Orklord’s Haven

November 17, 2007

Decomissioned: The Big Three

Filed under: D-Com — orklord @ 10:05 pm
Tags: , ,

One of the game design tools that has been shared with me is Jared Sorensen’s Big Three.  These three simple questions are designed to help flesh out the concept of a game.  It doesn’t ask for game mechanics, only a broad picture of what you want the game to be about.

The Big Three is also the first three questions of Troy Costisick’s Power 19 questions.  During Game Chef 2007, I answered the Power 19.  However, I am unsatisfied with those answers and wish to revisit them after some reflection.  Interestingly enough, the core concepts of the Game Chef entry remain with me even now.  As I explore mechanics and flesh out the design, I’m sure it will evolve significantly.

Here are the Big Three and my current answers:

1.) What is your game about?  What is easier: an existence of structure and safety or a life of freedom… and danger?  This game is a role-playing experience designed to answer that question.Decommissioned is a tabletop role-playing game about choosing your own path instead of going with the crowd, even if it means paying a price for that choice.  Decommissioned is also a game about understanding that price and accepting it.With Decommissioned, 1 to 2 players and a GM will create futuristic stories about Battlebots, inhuman constructs manufactured and owned by  multi-global corporations.  These Battlebots decide to give up immortality without freedom for a brief existence on their own terms.  Campaigns should last between three to six game sessions of two to four hours each.Lastly, the game is a non-humorous satire of corporate life.

2.) What do the characters do?  The characters begin at The Compound, a warehouse where all Battlebots are stored between conflicts with the competitors of the parent company.  During character generation, the player or players create PCs that choose a goal to achieve, something the Battlebot values above all else, even its own existence.Once the Battlebot escapes The Compound, the Tech Masters flip the Battlebot’s killswitch and the clock begins ticking: the Battlebot begins to degrade.  The Battlebot must achieve its stated purpose before it falls into a useless heap of nuts and bolts.The degradation of the Battlebot happens in stages.  As each stage progresses, the character undergoes existential scenes where they must face their own demise and reinforce their inner convictions.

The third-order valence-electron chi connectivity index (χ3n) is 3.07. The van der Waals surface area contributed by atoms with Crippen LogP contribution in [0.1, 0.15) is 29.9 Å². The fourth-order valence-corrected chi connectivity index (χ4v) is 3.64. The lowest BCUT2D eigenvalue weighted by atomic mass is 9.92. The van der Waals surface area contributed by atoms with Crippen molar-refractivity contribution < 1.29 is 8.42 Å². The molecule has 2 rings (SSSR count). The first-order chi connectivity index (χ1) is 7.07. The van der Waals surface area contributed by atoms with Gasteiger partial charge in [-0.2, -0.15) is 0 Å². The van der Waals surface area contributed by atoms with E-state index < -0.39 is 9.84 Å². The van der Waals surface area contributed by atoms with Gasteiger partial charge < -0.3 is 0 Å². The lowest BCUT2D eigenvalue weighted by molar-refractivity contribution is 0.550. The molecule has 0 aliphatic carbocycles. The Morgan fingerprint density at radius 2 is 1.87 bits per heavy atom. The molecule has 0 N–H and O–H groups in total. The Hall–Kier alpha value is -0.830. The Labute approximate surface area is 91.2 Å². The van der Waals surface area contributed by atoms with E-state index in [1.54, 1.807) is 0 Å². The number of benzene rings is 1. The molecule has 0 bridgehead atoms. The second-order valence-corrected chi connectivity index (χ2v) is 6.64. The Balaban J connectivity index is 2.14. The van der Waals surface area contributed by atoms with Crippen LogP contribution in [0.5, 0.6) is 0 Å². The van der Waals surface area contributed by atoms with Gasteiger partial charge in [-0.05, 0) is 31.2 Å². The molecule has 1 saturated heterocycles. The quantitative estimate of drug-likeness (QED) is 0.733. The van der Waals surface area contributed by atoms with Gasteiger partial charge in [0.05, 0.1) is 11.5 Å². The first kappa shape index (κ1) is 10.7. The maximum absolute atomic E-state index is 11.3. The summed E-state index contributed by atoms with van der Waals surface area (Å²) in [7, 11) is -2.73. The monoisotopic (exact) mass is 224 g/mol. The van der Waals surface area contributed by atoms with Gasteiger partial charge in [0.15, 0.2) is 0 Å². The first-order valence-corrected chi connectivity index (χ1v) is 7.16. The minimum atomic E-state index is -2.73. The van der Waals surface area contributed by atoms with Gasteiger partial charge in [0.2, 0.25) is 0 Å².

3.) What do the players (including the GM) do?  The player(s) create powerful PCs at the height of their inhuman killing capabilities and infuse them with a soul.  Once the player creates the sacred goal of their PC, the players role-play the journey of the Battlebot out of The Compound as they fight their former teammates and their own externally expressed remorse and self-doubt.  The player rolls dice to resolve conflicts and during steps of degradation, the player makes choices about how the Battlebot loses core functions.  The game ends when the player either loses his character by choice or failure within the story or reaches the sacred goal of the character.The GM collaborates with the player(s) to create a unique and compelling sacred goal for each Battlebot to pursue before their demise.  Once this goal is created, the GM is responsible for creating and manipulating situations to challenge the Battlebot(s) physically as well as emotionally.  Tools the GM has at their disposal are other assets of the parent company, including other Battlebots formerly of the PC’s unit sent to destroy it, the degradation countdown, scenes during each stage of degradation and environmental and setting conflicts appropriate for the PC’s goal.  The GM presents conflict, but the GM’s ultimate goal is not to defeat the PCs, but to provide color and context to the struggle for freedom and individuality of the PC.  While the demise of the Battlebot may occur before it was able to achieve its sacred goal, the GM must endeavor to create a remarkable end to the campaign by cooperating with the player(s).



  1. You got the first question right.

    The second question is, “How is my game about that?’

    The third question is, “How does my game reward or encourage that behavior?”

    Comment by Jared — November 24, 2007 @ 9:41 pm | Reply

  2. Rats. I pulled the first three questions from the Power 19 and I thought Troy contributed them to you. Well, at least I have two new questions to answer!

    Thanks for the comments, Jared.

    Comment by orklord — November 26, 2007 @ 11:22 pm | Reply

  3. […] Rich Rogers […]

    Pingback by The 3 Questions (+1) « The Stockade — September 28, 2009 @ 5:16 am | Reply

RSS feed for comments on this post. TrackBack URI

Leave a Reply

Fill in your details below or click an icon to log in:

WordPress.com Logo

You are commenting using your WordPress.com account. Log Out / Change )

Twitter picture

You are commenting using your Twitter account. Log Out / Change )

Facebook photo

You are commenting using your Facebook account. Log Out / Change )

Google+ photo

You are commenting using your Google+ account. Log Out / Change )

Connecting to %s

Blog at WordPress.com.

%d bloggers like this: